But in spite of these occasional sightings, to most Americans eating uncooked fish was weird. That began to change in 1987 when Nobuyuki Matsuhisa, a young Japanese chef, opened a modest restaurant called Matsuhisa on La Cienega Boulevard in Los Angeles. Matsuhisa electrified the culinary world with his deft mingling of Japanese, Peruvian and European ingredients, and the restaurant quickly became a celebrity magnet. With the buzz that was generated, a reservation at Matsuhisa became one of Tinseltown’s hottest tickets.
One of the celebrities who “discovered” Nobu was Robert DeNiro, who, with his partner Drew Nieporent, had opened restaurants in New York. The actor made the chef an offer he couldn’t refuse, and in 1994, Nobu opened in trendy Tribeca. The New York restaurant generated such star power that the New York Post once printed a diagram showing the location of celebrity tables: Madonna at a back table next to Will Smith and Cybill Shepherd; Cindy Crawford in front, across from Bon Jovi, near Paul Simon, Tommy Hilfiger, and Fran Drescher.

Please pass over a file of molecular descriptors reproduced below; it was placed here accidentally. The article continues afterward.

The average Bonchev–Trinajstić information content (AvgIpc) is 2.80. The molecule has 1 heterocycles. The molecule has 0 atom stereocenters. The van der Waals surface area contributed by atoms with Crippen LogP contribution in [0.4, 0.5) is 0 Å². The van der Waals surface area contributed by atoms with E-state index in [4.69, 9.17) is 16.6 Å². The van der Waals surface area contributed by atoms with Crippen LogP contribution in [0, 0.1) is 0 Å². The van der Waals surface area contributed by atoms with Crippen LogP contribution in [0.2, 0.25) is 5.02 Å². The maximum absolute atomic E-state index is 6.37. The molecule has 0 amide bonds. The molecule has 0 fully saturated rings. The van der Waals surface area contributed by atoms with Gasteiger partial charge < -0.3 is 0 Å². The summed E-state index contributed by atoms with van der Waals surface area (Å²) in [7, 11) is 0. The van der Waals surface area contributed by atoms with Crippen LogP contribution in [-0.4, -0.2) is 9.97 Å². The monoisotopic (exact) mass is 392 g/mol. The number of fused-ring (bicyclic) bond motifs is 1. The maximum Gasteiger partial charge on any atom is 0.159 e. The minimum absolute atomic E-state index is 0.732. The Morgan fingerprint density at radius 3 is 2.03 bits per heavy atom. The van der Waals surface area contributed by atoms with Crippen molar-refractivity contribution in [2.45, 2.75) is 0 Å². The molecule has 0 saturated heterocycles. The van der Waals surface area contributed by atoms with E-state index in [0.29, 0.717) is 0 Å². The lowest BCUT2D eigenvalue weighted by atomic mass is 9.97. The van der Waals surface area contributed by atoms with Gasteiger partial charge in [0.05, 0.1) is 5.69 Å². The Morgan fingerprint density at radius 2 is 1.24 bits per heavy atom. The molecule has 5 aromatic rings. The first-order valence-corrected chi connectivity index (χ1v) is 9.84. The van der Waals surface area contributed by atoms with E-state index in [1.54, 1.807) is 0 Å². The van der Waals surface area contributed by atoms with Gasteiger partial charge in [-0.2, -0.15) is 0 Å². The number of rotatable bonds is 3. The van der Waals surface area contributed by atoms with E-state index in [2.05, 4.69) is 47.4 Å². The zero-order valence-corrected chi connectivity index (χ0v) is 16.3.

Today Nobu’s influence extends far beyond the many restaurants worldwide that carry his name. There are many top sushi chefs: Masa Takayama, Chef Hiro Urusawa, Masaharu Morimoto (Iron Chef), to name a few. There are even many non-Asian chefs who have gained top reputations as sushi chefs, including Jerry Warner, Robby Cook, Daniel Dunham.